Rumors have been flying around about the candidacy of Secretary of the State Susan Bysiewicz, who is running for the Democratic nomination for Attorney General. They include everything from dropping out of the race, taking questions about her candidacy to court and even running again for her current seat.
Late Wednesday afternoon, sources close to Bysiewicz say she is not ending her campaign for attorney general, despite the rumors.
Instead, they say, she will ask a Superior Court in Connecticut to rule on her qualifications to be the state's top lawyer. These sources tell NBC/CT Chief Political Correspondent Tom Monahan that a news conference has been called for Thursday morning at 11 a.m.
Questions about Bysiewicz' qualifications concern the number of years she "actively practiced" law in Connecticut. State law says it must be at least 10 years of active practice, which Bysiewicz says she has.
Part of those 10 years, she says, has been supervising lawyers in the Secretary of the State offices.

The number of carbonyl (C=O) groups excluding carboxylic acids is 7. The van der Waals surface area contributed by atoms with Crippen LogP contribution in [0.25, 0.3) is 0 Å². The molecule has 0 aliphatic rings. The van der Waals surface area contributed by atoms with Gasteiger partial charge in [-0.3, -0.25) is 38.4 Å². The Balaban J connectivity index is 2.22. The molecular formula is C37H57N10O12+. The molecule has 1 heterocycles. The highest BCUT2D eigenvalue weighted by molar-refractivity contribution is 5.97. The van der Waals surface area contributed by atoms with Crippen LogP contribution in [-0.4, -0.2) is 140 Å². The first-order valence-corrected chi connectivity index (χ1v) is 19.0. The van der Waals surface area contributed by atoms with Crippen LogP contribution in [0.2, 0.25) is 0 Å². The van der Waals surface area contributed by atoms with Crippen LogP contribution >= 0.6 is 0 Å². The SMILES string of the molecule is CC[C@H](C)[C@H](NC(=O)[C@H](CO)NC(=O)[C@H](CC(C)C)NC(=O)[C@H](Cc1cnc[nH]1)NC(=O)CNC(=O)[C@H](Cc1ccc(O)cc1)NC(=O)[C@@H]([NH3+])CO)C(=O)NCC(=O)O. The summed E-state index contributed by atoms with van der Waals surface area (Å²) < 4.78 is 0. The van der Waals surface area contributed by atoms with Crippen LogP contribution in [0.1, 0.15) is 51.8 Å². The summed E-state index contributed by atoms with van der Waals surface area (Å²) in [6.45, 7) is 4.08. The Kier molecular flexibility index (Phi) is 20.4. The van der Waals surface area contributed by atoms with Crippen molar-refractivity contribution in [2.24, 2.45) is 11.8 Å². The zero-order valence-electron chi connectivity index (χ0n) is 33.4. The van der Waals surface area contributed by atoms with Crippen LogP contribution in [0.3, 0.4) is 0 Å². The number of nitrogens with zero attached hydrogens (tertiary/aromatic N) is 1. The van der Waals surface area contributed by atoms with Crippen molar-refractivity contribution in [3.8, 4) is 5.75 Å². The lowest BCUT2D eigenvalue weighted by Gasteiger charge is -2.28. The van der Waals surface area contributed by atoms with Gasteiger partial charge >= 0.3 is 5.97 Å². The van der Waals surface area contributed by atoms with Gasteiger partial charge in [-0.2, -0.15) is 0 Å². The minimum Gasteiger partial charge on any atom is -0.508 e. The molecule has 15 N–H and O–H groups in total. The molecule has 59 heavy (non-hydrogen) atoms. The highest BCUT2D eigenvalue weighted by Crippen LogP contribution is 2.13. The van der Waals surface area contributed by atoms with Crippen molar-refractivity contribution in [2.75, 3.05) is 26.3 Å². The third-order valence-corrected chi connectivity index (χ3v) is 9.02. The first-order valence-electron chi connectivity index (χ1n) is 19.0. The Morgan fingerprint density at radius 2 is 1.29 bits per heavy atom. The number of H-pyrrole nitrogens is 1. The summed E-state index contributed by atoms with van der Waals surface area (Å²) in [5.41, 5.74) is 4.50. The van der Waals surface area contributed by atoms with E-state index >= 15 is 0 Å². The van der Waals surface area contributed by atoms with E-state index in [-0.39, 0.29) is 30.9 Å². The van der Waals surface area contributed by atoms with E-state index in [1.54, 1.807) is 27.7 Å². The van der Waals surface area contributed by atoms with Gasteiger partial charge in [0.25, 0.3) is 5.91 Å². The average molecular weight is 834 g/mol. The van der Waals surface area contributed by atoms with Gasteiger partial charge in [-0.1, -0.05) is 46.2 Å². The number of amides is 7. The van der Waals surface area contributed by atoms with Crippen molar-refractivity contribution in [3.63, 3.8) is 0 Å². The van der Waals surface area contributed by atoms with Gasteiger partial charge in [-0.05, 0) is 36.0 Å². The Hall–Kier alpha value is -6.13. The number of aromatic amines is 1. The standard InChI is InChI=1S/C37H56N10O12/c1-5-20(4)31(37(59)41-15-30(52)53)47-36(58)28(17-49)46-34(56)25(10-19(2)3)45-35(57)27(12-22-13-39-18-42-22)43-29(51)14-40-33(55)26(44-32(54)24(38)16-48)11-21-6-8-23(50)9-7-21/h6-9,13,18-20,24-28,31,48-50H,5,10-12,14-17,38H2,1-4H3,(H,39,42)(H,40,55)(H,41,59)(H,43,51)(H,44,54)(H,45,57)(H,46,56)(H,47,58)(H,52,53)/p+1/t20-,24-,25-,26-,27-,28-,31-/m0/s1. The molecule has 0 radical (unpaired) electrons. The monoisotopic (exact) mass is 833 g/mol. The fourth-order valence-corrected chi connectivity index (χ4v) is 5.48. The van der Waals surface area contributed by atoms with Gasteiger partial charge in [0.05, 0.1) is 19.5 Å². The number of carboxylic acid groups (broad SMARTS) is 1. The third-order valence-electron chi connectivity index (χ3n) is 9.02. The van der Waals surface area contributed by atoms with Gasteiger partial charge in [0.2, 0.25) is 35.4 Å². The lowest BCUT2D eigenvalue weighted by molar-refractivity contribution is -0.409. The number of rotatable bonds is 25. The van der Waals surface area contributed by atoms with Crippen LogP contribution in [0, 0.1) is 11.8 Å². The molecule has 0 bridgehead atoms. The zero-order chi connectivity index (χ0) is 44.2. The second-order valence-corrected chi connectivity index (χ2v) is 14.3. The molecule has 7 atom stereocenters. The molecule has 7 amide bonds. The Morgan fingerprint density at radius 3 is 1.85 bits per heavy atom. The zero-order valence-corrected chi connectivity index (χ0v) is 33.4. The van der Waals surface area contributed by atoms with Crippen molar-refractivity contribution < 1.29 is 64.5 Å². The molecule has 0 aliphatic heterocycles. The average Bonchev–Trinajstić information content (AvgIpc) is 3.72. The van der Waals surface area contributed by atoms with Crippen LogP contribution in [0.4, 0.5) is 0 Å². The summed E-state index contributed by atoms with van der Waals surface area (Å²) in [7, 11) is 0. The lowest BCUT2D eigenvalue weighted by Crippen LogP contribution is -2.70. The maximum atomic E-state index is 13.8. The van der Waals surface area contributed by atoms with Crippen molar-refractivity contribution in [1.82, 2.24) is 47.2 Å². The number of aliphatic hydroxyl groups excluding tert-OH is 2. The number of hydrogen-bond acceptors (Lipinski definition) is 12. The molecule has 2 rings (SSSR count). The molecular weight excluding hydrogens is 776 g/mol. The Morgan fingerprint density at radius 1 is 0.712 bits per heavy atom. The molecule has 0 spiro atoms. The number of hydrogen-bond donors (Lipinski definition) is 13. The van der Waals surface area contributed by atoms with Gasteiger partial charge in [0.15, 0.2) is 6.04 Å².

Critics say those years as supervisor do not count as actively practicing law.
Bysiewicz had initially said she would stand by her initial decision not to take the matter to court, but instead would run for attorney general and let the voters decide if she's qualified or not.
She has been roundly criticzed for that decision.
Now, sources say Bysiewicz has changed her mind and will let the court determine if she's had the necessary number of years of active practice to be eligible to run for Attorney General.
Sources say one thing is definite, she is not dropping out of the race.